Ob Luang National Park in in Northern Thailand approximately 105 kilometers south west from the heart of Chiang Mai.
The National Park covers a total area of 553 square kilometers heavily forested and steep granite hills It adjoins the much higher mountains of Doi Inthanon. The elevation ranges from 200 meters to 1,656 meters along the Mae Jaem River to the northeast.
During the rainy season, the rapids crashing on the boulders are very impressive and makes a magnificent display as the water forces its way over rocks and boulders that obstruct its course .
The national park forms the watershed of Mae Jaem River the main water tributary of the Mae Ping River. The area is full of high, steep cliffs with a narrow passage creating strong currents and powerful echoes. T
The best views are to be had a the river rushes through the dramatic Ob Luang Gorge. Translated to English, “ob” and “Luang” in northern Thai language means canyon and grand respectively. Although nowhere near the size of the Grand Canyon n the US, it is however a very impresive sight especially at the height of the wet season.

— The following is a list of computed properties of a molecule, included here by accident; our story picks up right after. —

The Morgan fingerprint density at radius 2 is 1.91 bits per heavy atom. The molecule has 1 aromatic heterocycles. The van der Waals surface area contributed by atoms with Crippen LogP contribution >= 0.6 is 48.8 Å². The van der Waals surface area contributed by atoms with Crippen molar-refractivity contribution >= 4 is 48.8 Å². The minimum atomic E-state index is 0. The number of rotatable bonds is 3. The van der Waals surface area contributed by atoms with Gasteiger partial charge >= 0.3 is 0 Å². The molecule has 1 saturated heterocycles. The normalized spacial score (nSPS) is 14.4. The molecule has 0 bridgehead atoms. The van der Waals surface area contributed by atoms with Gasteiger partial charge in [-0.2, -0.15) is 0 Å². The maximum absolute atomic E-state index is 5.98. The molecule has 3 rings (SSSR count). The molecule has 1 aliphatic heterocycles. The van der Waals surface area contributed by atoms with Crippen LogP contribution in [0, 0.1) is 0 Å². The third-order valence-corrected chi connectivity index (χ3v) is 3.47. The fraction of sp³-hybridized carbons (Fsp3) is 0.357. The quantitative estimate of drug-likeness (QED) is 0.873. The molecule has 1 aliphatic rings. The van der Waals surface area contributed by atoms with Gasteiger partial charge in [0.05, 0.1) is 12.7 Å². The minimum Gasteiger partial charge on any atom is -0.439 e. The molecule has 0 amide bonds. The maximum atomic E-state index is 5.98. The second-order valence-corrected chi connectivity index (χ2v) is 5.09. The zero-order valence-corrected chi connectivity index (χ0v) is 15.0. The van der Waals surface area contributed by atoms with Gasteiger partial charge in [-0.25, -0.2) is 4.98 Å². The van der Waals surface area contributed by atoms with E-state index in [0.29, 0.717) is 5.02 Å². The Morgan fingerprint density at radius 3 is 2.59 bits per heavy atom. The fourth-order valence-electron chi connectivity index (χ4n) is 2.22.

The area is rich with stone age history with a few rock paintings still viable on the nature trails. Carbon testing has shown that some of the findings findings are about 28,000 years old.
The area has a wide variety of wildlife and is home to more than 34 mammal species. and birds are said to number approximately 200 species.
There are several waterfalls in the area some of which are large and water flows year round but if you want to see the sheer power of rushing water, come at the peak of the wet season.
The National Park Office has tent sites and visitors to rent tents and sleeping equipment at reasonable prices.
Ob Luang National Park Image Gallery
Below are a few photos from our visits. Click on any image to enlarge it and see a description of the image.